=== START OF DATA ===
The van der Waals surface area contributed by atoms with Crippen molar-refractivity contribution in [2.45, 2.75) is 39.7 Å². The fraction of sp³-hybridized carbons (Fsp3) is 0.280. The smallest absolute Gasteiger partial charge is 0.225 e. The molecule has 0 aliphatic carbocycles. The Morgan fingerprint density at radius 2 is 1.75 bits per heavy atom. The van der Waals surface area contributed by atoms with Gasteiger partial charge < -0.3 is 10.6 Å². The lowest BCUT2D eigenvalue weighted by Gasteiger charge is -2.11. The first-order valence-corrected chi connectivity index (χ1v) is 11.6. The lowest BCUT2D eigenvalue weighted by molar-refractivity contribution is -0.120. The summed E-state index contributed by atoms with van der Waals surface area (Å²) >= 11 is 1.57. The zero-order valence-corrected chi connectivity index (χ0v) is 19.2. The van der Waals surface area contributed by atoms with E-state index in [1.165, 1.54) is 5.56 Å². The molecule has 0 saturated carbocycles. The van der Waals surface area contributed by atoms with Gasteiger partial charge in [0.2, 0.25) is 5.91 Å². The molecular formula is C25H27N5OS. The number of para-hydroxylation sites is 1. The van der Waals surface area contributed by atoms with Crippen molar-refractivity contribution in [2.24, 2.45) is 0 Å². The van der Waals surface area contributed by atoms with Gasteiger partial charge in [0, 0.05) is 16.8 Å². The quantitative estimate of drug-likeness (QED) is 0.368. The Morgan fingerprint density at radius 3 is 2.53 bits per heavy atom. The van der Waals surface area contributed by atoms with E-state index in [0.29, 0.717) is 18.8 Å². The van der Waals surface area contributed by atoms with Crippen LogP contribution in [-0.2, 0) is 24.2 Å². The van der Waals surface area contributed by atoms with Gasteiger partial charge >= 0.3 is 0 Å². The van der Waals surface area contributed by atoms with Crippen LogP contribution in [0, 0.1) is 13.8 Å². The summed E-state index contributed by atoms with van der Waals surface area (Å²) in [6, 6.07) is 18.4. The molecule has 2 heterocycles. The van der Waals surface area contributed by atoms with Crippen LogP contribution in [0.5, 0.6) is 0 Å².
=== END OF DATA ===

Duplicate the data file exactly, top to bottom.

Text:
The van der Waals surface area contributed by atoms with Crippen molar-refractivity contribution in [2.45, 2.75) is 39.7 Å². The fraction of sp³-hybridized carbons (Fsp3) is 0.280. The smallest absolute Gasteiger partial charge is 0.225 e. The molecule has 0 aliphatic carbocycles. The Morgan fingerprint density at radius 2 is 1.75 bits per heavy atom. The van der Waals surface area contributed by atoms with Gasteiger partial charge < -0.3 is 10.6 Å². The lowest BCUT2D eigenvalue weighted by Gasteiger charge is -2.11. The first-order valence-corrected chi connectivity index (χ1v) is 11.6. The lowest BCUT2D eigenvalue weighted by molar-refractivity contribution is -0.120. The summed E-state index contributed by atoms with van der Waals surface area (Å²) >= 11 is 1.57. The zero-order valence-corrected chi connectivity index (χ0v) is 19.2. The van der Waals surface area contributed by atoms with E-state index in [1.165, 1.54) is 5.56 Å². The molecule has 0 saturated carbocycles. The van der Waals surface area contributed by atoms with Gasteiger partial charge in [0.2, 0.25) is 5.91 Å². The molecular formula is C25H27N5OS. The number of para-hydroxylation sites is 1. The van der Waals surface area contributed by atoms with Crippen molar-refractivity contribution in [2.24, 2.45) is 0 Å². The van der Waals surface area contributed by atoms with Gasteiger partial charge in [0, 0.05) is 16.8 Å². The quantitative estimate of drug-likeness (QED) is 0.368. The Morgan fingerprint density at radius 3 is 2.53 bits per heavy atom. The van der Waals surface area contributed by atoms with E-state index in [0.29, 0.717) is 18.8 Å². The van der Waals surface area contributed by atoms with Crippen LogP contribution in [-0.2, 0) is 24.2 Å². The van der Waals surface area contributed by atoms with Gasteiger partial charge >= 0.3 is 0 Å². The van der Waals surface area contributed by atoms with Crippen LogP contribution in [0, 0.1) is 13.8 Å². The summed E-state index contributed by atoms with van der Waals surface area (Å²) in [6, 6.07) is 18.4. The molecule has 2 heterocycles. The van der Waals surface area contributed by atoms with Crippen LogP contribution in [0.5, 0.6) is 0 Å².